On top of the Petrin hill next to the view-tower stands the single-aisle baroque church of St. Laurence. The legend tells that there was a sanctuary built on this site as early as at the end of 10th century. Reputedly it was meant to displace the original heathen sacrificial place. First historical account about the church comes from the year 1135. A more ostentatious structure replaced it in the Gothic era, when Emperor Charles IV. when the famous Hunger Wall was built at his behest. The baroque conversion was completed as late as in 1770 in the time of Frantisek Kazimir Strachovsky the then St. Vitus’s cathedral provost, by the design of Ignac Palliardi. The drastic anticlerical reform of the Austrian Emperor Joseph II. led to the desecration of the church in 1784. It was preserved only thanks to the fact, that no suitable purchaser was found who would use the building for profane purposes. After large scale repairs, the church was once more consecrated in 1840. The City of Prague Council let it to the Old-Catholic Church for a symbolic rental in 1994. This Church restored here the tradition of St. Laurence’s pilgrimages including pilgrimages around the chapels of Calvary.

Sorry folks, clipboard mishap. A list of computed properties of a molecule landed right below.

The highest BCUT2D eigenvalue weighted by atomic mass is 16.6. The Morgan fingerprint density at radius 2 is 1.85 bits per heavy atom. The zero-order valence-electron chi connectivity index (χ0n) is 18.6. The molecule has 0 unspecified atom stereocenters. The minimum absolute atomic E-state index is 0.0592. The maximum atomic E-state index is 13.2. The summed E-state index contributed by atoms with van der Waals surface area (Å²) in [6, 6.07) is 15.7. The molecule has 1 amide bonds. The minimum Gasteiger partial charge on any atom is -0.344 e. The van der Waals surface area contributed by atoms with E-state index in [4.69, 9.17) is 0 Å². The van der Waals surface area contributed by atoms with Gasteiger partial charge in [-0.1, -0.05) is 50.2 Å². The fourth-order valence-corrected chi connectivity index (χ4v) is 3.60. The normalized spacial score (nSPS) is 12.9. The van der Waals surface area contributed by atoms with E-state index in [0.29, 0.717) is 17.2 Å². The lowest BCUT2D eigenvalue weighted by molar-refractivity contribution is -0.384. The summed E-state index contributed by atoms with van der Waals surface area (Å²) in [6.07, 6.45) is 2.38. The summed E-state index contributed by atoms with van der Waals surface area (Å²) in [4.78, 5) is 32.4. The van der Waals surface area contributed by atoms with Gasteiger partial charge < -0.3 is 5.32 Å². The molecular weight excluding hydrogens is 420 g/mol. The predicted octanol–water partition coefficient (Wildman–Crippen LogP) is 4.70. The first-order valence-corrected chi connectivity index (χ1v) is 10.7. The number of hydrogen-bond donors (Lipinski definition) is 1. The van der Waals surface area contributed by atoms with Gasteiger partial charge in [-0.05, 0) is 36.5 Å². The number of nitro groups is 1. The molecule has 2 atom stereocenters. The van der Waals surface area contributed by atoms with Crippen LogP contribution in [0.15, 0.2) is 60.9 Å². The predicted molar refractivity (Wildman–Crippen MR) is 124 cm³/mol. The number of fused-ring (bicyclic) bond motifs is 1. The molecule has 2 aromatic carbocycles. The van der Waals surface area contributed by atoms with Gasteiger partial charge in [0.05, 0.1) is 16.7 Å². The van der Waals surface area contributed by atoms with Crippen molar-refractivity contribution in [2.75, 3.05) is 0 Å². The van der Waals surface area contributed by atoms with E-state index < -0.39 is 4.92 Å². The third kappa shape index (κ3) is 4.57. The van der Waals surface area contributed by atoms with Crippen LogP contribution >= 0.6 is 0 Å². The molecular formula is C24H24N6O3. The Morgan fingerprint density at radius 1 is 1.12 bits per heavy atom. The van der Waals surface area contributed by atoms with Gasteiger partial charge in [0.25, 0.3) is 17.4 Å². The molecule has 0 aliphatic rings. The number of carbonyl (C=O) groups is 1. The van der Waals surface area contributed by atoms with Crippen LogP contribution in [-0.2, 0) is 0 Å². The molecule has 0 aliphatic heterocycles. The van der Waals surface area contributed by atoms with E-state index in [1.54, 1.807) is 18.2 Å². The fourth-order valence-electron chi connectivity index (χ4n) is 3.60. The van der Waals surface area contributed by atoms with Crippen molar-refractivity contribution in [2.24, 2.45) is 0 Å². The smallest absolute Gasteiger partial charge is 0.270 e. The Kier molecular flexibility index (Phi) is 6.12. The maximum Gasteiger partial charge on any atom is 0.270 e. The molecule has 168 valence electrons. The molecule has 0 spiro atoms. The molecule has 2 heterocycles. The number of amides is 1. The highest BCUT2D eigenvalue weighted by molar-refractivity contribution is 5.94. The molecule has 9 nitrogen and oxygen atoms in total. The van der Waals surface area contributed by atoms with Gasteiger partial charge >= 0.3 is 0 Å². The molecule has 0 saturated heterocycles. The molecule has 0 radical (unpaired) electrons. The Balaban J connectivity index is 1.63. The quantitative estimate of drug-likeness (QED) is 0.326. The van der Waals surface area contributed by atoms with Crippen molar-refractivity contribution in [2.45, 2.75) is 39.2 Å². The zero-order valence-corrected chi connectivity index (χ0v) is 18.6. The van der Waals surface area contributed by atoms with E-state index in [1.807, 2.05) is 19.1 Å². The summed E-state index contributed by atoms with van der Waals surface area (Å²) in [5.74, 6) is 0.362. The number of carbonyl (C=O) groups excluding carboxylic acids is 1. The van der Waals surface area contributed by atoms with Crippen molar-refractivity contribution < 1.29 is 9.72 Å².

The contemporary appearance of the St. Laurence Church boasts three tower-like structures. Two tall slender towers in the forefront with baroque semicircular windows are topped by a typical onion dome with lantern and finial. Their height is 24,5 m. The third structure built into the Hunger Wall has a high dome with lantern and finial and is 22,7 m high.